Triathlon

Ai Ueda: Motivated by refusing to limit ambition

The Japanese triathlete demonstrates her use of mindfulness, visualisation and motivation, in the new Bridgestone Olympic Channel interactive experience.

By Andrew Binner ·

As well as being a five-time Asian triathlon champion and an Asian Games gold medallist, Ai Ueda knows a thing or two about sports psychology.

Known as the 'Iron Girl' in Japan, she has competed in 200 International Triathlon Union (ITU) competitions, achieving 49 podium finishes and 29 wins.

As part of new Bridgestone Olympic Channel experience Olympic State of Mind, Ueda reveals the tools she uses to perform at her peak.

The goal of Olympic State of Mind is to help people to be the best version of themselves, through interviews with elite sports stars, informative articles, quizzes and interactive games.

Ai Ueda: Queen of consistency

Ueda's consistency over such a long career is what truly marks her out from her rivals.

The 36-year-old first competed in elite triathlon in 2003 and remains at the top of her game as she targets a fourth Olympic appearance at Tokyo 2020.

She told Olympic Channel, "I have three main things that act as my sources of motivation. The first one is to have a dream to achieve.

"The second is a smile. Always staying positive and having a smile on your face. The third is not having limits.

"I think if you put limits on yourself you stop yourself from growing to your full potential. For me, having ambition is massively important for personal growth." - Ai Ueda to Olympic Channel.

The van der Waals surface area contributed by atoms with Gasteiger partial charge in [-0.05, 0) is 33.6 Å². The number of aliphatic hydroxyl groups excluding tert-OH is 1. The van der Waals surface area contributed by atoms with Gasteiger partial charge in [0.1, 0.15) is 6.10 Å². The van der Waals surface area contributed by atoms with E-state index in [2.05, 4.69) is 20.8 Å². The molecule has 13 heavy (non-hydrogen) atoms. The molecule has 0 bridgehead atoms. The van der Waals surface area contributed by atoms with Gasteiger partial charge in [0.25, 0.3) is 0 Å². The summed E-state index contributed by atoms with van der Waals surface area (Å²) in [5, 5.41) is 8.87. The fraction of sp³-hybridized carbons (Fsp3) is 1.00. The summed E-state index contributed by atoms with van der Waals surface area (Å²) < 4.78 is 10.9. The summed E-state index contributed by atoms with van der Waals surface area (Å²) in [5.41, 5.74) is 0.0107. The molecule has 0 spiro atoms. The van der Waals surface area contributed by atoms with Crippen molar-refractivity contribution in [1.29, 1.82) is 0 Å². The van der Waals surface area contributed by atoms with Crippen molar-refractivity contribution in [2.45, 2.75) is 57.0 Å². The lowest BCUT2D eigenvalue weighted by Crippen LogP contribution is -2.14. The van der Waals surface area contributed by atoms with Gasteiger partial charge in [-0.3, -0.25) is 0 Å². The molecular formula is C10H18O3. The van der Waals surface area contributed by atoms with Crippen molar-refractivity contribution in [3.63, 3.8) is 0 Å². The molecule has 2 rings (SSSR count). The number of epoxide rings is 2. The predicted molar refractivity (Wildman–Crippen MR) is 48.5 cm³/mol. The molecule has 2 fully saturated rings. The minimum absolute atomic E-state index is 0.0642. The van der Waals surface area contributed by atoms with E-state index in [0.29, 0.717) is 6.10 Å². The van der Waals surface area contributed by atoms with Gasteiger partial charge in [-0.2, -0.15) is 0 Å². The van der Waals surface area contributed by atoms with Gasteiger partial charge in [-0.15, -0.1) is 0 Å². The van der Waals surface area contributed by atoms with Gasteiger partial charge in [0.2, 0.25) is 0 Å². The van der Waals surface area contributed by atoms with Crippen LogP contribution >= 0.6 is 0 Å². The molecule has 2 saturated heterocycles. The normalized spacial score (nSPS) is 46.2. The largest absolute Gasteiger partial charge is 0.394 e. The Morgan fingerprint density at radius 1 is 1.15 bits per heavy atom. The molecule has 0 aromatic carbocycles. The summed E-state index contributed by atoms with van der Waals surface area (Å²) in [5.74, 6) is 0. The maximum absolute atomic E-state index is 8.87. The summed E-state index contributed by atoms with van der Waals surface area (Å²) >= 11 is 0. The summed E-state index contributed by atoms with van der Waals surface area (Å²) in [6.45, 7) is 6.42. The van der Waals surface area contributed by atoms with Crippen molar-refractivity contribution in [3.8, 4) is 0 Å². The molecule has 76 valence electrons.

This season, Ueda defended her title on home soil at the Miyazaki ITU Triathlon World Cup, while also triumphing in Lima, Cape Town and Nur-Sultan.

Triathlete Ai Ueda has represented Japan at three Olympic Games

Using visualisation to remain positive

Another common feature of Ueda's races is her constant ear-to-ear smile.

In a sport where athletes push themselves to their cardiovascular limits and are subject to external factors like the weather, imagining joy helps Ueda find her all-important race rhythm.

She said, "Visualise the joy you'll feel when you make it happen. Then keep a smile on your face in the good times and bad.

"Use that smile to turn the people offering support around you into allies. It's great when you can create this flow together and the people who were with you at each step can share in your victory."

Bouncing back

However, it hasn't always been plain sailing for Ueda.

The Kyoto native went without an ITU World Cup win from 2016 to 2018, but came roaring back to the top of the podium through her use of motivation and visualisation.

"The Olympic State of Mind is what transforms you into the best version of yourself. I completely support this." - Ai Ueda to Olympic Channel

"To everyone out there chasing their dreams, I'd like to let you know what I think is important.

"It's probably going to be difficult to achieve your goals if you don't have personal faith in your own potential."

Ai Ueda in action during the Rio 2016 Olympic triathlon

How to tap into Ai Ueda's Olympic state of mind

The interactive experience is now live on Olympic Channel.

Keep an eye out for the video clips, articles, quizzes and games for you to watch, read, and play, plus a special episode of the Olympic Channel Podcast.